It’s a Bird, It’s a Plane, It’s, It’s … a UFO?

On Nov. 14, 2004, pilots of two F/A-18F Super Hornet fighter jets from the USS Nimitz Carrier Strike Group encountered this large Tic Tac-shaped object flying about 100 miles southwest of San Diego. The image was taken with an infrared camera aboard a Navy jet. Cmdr. and Top Gun pilot David Fravor said of the object, ”It’s white. It has no wings. It has no rotors. I go, ‘Holy sh*t, what is that?” Lt. Cmdr. Alex Dietrich said, “It was so unpredictable — high G, rapid velocity, rapid acceleration.” The author of this piece describes seeing a similar object zip over San Diego Bay five years earlier in 1999.

First, I need to declare that I am of sound mind and body. I’m neither a whacko nor garden-variety conspiracy theory nut job, of which, sadly, one can find in abundance across the land these days. My family and friends describe me as one of the most down-to-earth, rational people they know. And I only bring up this 23-year-old incident because it again seems relevant against a spate of recently documented and disclosed UFO sightings by dozens of military aviators.

So here goes:

In May of 1999, I was an executive at a San Diego-based technology company. We had just completed the installation of our equipment at Solar Turbines, a division of Caterpillar, and one of the region’s largest employers. Our customer, in celebration of the completion of this important project, invited our executive team for a sunset cruise around San Diego Bay aboard the corporate yacht the firm kept on hand for customer events, sales pitches, employee outings, vendor appreciation receptions, etc. The cruise lasted about two hours and included beer, wine, champaign and hors d’oeuvres. It was a beautiful, clear late afternoon and early evening with temperatures of about 70F. We were about an hour into the cruise and had just come out of the mouth of San Diego Bay. The yacht ventured briefly into the open ocean just off Point Loma before making a U-turn and heading back into the Bay. For anyone who has been to San Diego, the Bay is chock full of a mix of military installations, berths for aircraft carriers, sport fishing boats, an international airport, a naval air station, pleasure-craft marinas and large waterfront hotel and office complexes. As we cruised north through the channel leading into the Bay, the Point Loma Submarine Base was to the west on our port side, and the North Island Naval Air Station was to the east on our starboard side.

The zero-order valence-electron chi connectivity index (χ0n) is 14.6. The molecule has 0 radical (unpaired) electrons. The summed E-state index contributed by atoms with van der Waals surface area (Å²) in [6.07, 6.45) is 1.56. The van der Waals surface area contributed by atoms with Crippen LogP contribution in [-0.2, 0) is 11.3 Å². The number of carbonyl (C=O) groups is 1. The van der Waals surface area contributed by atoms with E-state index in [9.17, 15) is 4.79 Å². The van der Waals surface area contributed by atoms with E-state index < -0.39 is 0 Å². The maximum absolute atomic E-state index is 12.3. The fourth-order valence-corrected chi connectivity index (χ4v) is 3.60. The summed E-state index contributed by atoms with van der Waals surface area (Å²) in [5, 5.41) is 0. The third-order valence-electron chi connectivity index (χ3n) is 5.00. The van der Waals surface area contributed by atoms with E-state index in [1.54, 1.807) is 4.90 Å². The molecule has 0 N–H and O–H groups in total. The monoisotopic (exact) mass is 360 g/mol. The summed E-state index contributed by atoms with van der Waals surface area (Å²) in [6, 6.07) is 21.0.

In May 1999, the author and a dozen colleagues witnessed a bright spherical object while on a San Diego Bay cruise. The object approached from the northwest, zipping over Point Loma. It slowed momentarily over San Diego Bay about a quarter mile from the bow of the author’s ship. It then abruptly changed direction and zoomed off at an unearthly speed toward the eastern horizon.

The mood was jovial, music was playing, the sun had just set, and the weather was perfect. I was enjoying a glass of chardonnay on the deck near the bow when someone said, “Hey, check it out,” and pointed to the northwest horizon just above the ridge of Point Loma, about 30-degrees north of where the sun had just set. A big ball of light was racing toward us at remarkable speed, much faster than any jet. Cylindrical in shape, somewhat amorphous and about half the size of the Goodyear Blimp, it looked like what might have been the aluminum skin of an aircraft reflecting light from the sun. However, the sun had already set, and this wingless object was flying much too low — about 1,000 feet elevation — to be reflecting any sunlight. The object zipped silently, leaving no contrail, to about about a quarter mile off the bow of our ship. It then slowed and seemingly hovered for about three seconds, before changing direction at an abrupt angle of about 60 degrees. It then zipped due east at an unearthly speed. We watched it zoom away until it disappeared somewhere over the eastern horizon. The entire event lasted maybe 10 or 15 seconds. There were about a dozen of us on the deck, and after some silence, we all looked at each other, laughed nervously, and began murmuring, “What in the heck was that?”